The Automatic Stay, a Powerful Tool
As with a garnishment, bankruptcy carries with it a very powerful tool – the automatic stay. That means that not only must your creditors stop calling, but all civil lawsuits must stop as well. And this includes that dreaded foreclosure. So which kind of bankruptcy do you want? That depends.
Chapter 7 Bankruptcy
If you and your husband have a combined income that is below the median for a family your size, you can file for a liquidation of your debts. Although this will temporarily stop foreclosure, it doesn’t kill it. After you get your discharge, the mortgage lender can restart the lawsuit and you’re back to square one. So should you file under Chapter 7? Again, that depends.
Chapter 13 Bankruptcy
Under Chapter 13, you can catch up on your back mortgage payments over as much as five years. This might be attractive if the dip in income was truly only temporary. However, there are other alternatives that might be even more appealing.
“Chapter 20” Bankruptcy
Some folks decide they want the benefits of a liquidation of their credit card and medical debt, but also want to make sure to save their house and stop foreclosure. In this case, those who qualify can file a Chapter 7 case to eliminate their personal debt and then move on to file under Chapter 13 to address their mortgage obligation. This is a nice option because debtors get both a fresh start and save their homes from the clawing reach of the bank.
Bankruptcy is not the only option when served with a foreclosure Summons and Complaint. But the matter must be dealt with promptly in order to maximize the number of options, preferably, before receiving the FedEx packet. The important thing is to talk to your foreclosure/bankruptcy lawyer asap.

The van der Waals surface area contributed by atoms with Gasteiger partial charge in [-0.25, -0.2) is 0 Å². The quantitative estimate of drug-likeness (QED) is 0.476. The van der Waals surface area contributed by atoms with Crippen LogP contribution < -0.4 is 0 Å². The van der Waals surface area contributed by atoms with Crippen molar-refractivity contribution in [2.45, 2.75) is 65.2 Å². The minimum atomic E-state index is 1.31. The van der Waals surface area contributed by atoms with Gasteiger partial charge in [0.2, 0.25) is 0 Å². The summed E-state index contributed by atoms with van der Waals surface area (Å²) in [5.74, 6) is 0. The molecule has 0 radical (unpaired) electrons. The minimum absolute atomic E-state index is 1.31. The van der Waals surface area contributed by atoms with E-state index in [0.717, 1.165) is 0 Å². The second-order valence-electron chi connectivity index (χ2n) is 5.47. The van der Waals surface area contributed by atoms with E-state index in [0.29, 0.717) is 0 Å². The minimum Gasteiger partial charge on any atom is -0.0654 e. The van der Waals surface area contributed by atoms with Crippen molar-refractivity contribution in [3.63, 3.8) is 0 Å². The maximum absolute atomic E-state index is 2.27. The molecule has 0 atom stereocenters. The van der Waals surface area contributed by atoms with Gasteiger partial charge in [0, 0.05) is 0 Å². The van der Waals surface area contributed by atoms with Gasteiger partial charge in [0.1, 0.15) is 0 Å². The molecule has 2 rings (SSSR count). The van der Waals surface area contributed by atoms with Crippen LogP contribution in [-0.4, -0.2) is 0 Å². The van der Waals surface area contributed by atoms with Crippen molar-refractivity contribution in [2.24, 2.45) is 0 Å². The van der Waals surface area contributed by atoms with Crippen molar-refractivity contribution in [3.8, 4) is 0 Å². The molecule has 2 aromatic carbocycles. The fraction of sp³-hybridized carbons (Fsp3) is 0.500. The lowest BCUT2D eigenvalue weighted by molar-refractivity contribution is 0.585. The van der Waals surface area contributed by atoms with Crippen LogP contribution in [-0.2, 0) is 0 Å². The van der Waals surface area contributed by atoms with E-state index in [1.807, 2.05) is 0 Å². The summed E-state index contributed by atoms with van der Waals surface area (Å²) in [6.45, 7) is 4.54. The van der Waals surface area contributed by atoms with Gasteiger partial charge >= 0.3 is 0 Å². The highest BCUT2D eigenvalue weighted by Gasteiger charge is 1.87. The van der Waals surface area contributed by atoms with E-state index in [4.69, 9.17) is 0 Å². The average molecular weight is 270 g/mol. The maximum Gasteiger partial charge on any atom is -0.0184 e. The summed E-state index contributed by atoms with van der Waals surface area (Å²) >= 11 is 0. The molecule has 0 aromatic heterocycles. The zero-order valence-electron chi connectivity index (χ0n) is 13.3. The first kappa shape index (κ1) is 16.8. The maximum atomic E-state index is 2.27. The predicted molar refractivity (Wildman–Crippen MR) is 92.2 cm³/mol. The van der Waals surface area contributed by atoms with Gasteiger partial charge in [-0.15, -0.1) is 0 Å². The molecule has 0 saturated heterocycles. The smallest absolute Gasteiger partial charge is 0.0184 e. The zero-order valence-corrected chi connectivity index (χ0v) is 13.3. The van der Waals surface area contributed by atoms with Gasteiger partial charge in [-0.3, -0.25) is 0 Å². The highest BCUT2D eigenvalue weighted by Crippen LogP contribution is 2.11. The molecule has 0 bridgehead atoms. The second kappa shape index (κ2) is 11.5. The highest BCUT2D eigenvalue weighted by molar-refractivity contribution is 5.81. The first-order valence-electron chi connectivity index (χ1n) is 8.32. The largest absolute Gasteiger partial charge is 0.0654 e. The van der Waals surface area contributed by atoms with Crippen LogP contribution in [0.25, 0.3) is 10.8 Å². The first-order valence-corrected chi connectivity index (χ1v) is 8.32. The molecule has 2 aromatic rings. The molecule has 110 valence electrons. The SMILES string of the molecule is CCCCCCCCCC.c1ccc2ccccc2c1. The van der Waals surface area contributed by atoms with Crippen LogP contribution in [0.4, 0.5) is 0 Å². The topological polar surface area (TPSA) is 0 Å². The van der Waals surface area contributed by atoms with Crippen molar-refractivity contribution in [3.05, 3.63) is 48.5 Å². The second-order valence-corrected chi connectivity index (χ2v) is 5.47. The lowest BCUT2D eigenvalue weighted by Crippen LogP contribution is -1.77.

In limited cases, a homeowner can go toe-to-toe with a lender when it’s clear that they have made fatal errors, when ownership isn’t clear or where the servicer has failed to follow proper procedures. In our experience, these kinds of cases are few and far between. Thus, it is usually advisable for an attorney to answer the complaint and then request mediation.
In Cleveland, we have a first-rate mediation department that does an excellent job in resolving foreclosure cases through a highly structured facilitation of modification review. In other cities, mediation departments are not available but the courts do designate magistrates or others to perform the same function. All in all, the mediation results are good and, if there is a solution to be had, we can find it through this process.
A modification can transform a previously unattractive mortgage situation into a performable product, in line with the homeowner’s current income and property value. As you might expect, the borrower must articulate a hardship. But we have not had a client who has been denied a modification on this basis.